Thursday, December 05, 2013

The annual War on Santa

It's that time of year again. The time when I usually rise to defend Santa, not only against those people who claim he's not real but also those who claim that some rather alarming traditions are what's real about Santa.  I know the real Santa, and I didn't really need the time machine to get to know him.

Nicholas began life as a boy at the turn of the 4th century in Lycia's town of Patara back when there was only one flavor of Christianity under the Roman empire. The boy grew up to become bishop over Myra, currently located in Turkey--not the North Pole.  The thing is, the man never forgot the boy.  The man became the champion of children, especially impoverished orphan children.  In devoting his life to this to giving (not getting), what Nicholas became was immortal.

270-ish (278?) A.D - December 6, 343 A.D.--but his tomb is empty.

Shame on all parents who tell their children that he doesn't exist.  He did, and still does, in the form of all his Helpers who go by the same name of Santa (saint) Claus (short for Nicolas).  They are all Santa Claus, every last one of them.

Parents should tell their children the truth about Santa: Santa is all about giving to those who have less than you do, not about the presents that you're going to get.  Tell the children the truth when they get old enough to have caught a parent in the act of being Santa: the parents are Santa's helpers AND if the child is a really really really good child, they can be a Santa too.  This is a special commission that is not for just any ole kid; it's for the kids who understand about giving to the less fortunate AND coming to the defense of smaller kids that get picked on, for Santa is as much a protector of children as he is a provider of toys.  He is not really Sinter Klaus with a nasty sidekick doing horrible things to children.  When a child becomes skeptical, recruit him/her to be Santa's Helper, and it'll be an honor; the first Santa never forgot he was a kid first.  And it's a job that doesn't start and stop with  just the Christmas season.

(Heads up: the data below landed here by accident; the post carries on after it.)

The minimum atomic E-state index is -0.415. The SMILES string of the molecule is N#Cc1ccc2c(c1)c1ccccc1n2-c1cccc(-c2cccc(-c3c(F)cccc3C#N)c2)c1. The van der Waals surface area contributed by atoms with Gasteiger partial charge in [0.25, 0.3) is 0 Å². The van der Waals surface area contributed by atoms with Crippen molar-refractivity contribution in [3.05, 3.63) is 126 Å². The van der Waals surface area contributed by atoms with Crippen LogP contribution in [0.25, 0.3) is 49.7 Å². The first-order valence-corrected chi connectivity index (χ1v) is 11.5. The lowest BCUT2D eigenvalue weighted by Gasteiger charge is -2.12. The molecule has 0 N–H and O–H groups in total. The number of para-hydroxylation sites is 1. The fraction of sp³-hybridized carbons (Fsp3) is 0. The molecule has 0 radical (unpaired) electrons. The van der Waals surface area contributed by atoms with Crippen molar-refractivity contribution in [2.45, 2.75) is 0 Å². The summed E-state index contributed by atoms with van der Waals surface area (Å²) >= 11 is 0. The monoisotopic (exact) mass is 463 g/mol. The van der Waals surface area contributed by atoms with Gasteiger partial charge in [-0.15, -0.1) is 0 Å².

As old as I am, I still believe in Santa. I also know that there are people older than I am who still believe too.  Why not? It's the truth--Santa is real.

I might as well point out that there was one famous jailbird that nobody in the Chautauqua circles ever mentioned, that knew what Santa's all about.  That would be O. Henry.  Make a point to read his "The Gift of the Magi" when you get a chance.

Consider this: punk teens are those who grew up never knowing the real Santa, and kids that are told about the real Santa don't grow up to be punks.  These are times when the world could do with more children and parents and adults who believe in Santa, and that belief would not be misplaced.  Santa is real, and deserves to live.



And speaking of other ancient history--Basques?


R.I.P. Nelson Mandela.  Egypt and Libya could learn a lot from you.

"There is no passion to be found playing small - in settling for a life that is less than the one you are capable of living."
 Nelson Mandela (1918-2013)


Invictus

Out of the night that covers me,
Black as the Pit from pole to pole,
I thank whatever gods may be
For my unconquerable soul.

In the fell clutch of circumstance
I have not winced nor cried aloud.
Under the bludgeonings of chance
My head is bloody, but unbowed.

Beyond this place of wrath and tears
Looms but the Horror of the shade,
And yet the menace of the years
Finds, and shall find, me unafraid.

It matters not how strait the gate,
How charged with punishments the scroll.
I am the master of my fate:
I am the captain of my soul.
This radio is a technical pioneer, unlike any other receiver on the market in that day or on the market preceding it.  This radio was the first to use a circuit in the tuning section then known as "the Wadley Loop". When radios began incorporating integrated circuit chips, this technology was also incorporated into tuning sections, but known more familiarly as the "phase locked loop".


Regarding polyglots, the BBC posted about a student winning an award for being fluent in the most number of languages. When one goes down the list of the different languages he speaks (English, Greek, German, Spanish, Russian, Dutch, Afrikaans, French, Hebrew, Catalan and Italian), another polyglot can see the related languages, laugh, and accurately make the claim that he's actually speaking fewer languages than he claimed.  Greek and Russian are related; French, Spanish, Catalan and Italian are related (what, he doesn't claim to be fluent in Portuguese?  That's a gimme!). Dutch and Afrikaans are very closely related, and those are Germanic. Hebrew stands alone, but with that one he can claim fluency in a number of dialects of Arabic--another gimme.  The German-related Yiddish would be another gimme. English, of course, is related to all of them, although German-based.

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